Saturday, July 15, 2017

Review of "The Dark Net: Inside the Digital Underworld" by Jamie Bartlett




If you want to read a book that reveals all the hidden, mysterious secrets of the 'Dark Net', this isn't it. Jamie Bartlett does talk about the 'underground network' - and provides details about the the 'Silk Road' website that sells illegal drugs - but most of the sites discussed aren't especially cryptic. Neverthless, the author provides an interesting overview of non-mainstream goings on in the cyberworld. In Bartlett's view, the dark net is a place where "users say and do what they like, often uncensored, unregulated, and outside of society's norms."

Bartlett begins by decribing the evolution of the internet, starting with the Arpanet in the 1960s, a system of linked computers that helped academics communicate with each other. This led to Usenet and Bulletin Board Systems (BBS) in the late 1970s, which added computer enthusiasts to the mix. Finally, in the 1990s, the World Wide Web made the internet easily accessible to the general public....and there was no stopping it after that.

From the beginning, some Usenet and BBS subscribers used the internet for trolling, which can be described as bizarre, creative, offensive, and illegal behavior (or - as the urban dictionary defines it - 'being a prick on the internet.') Trolling spans a wide gamut of activity, including: bullying, hacking, pornography, threats, and so on. It started when large numbers of computers were linked, and has increased exponentially since then.

Bartlett provides a disturbing example of recent trolling: a naive young teen posted sexually explicit photos on a 'random board' designated /b/ on the image-sharing website 4chan. Goaded by subscribers, the girl posed with a bottle of prescription medication. Some viewers used the information they gleaned to trace the teen's identity and 'dox' her: they found the victim's Facebook and Twitter accounts, and sent the nude photos to all her friends and relatives - essentially devastating her young life. The entire procedure took under an hour.....and then the trolls carelessly moved on.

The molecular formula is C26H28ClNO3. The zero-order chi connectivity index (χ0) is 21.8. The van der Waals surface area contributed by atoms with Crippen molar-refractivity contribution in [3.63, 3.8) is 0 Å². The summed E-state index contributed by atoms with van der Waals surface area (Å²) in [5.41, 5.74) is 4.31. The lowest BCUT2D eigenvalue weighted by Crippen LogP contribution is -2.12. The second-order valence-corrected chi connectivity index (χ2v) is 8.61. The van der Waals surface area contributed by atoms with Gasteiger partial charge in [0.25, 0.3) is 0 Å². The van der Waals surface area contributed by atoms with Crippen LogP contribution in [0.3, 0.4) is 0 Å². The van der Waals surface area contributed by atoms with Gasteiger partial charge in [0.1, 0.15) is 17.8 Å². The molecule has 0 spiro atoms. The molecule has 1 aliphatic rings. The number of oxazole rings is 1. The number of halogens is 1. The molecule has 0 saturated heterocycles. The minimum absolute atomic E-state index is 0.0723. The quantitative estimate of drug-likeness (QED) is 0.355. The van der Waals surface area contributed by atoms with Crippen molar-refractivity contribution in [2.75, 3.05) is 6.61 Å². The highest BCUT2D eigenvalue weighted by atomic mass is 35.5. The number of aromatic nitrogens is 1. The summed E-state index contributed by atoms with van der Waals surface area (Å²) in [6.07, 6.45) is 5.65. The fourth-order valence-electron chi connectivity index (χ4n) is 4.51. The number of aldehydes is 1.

Some people use the internet to spread progaganda and hate. White power groups use their websites to bash minorities, terrorist organizations use it to attack infidels, and so on. All these ideologues use their forums to attract like-minded supporters.....and perhaps plan nefarious activities.

At the heart of dark net activity is the desire for privacy and security: users want to be able to operate without regulations or interference, especially from the government. Thus technically adept individuals called 'cypherpunks' developed powerful cryptography and other technologies that make internet activity essentially untraceable.

Web secrecy requires software called 'Tor' - which is available for free - that helps users navigate the Dark Net. 'Tor' hides a user's identity and activity by 'onion routing' - a technique that incorporates messages in many layers of encryption: essentially, the message is routed from one relay to another to another (and so on) until it reaches its destination.....by which time the original sender can't be identified. Bartlett describes onion-routing in some detail, if you're interested. Or you can look it up on Wikipedia.

Online secrecy is also assisted by the use of internet money, called bitcoins, which were developed in 2009. Bitcoin transactions are secure, fast, free, and unidentifiable - making this currency convenient for online drug buys and porn purchases. The book describes bitcoins in detail, if you want to know more. Or again, you can look it up on Wikipedia.

Cypherpunks believe that internet confidentiality guards civil liberties. To these libertarians, the fact that criminals and terrorists also use these 'anonymising' techniques is unfortunate, but 'a cost worth paying for the freedom it provides.' Many law enforcement organizations (naturally) disagree.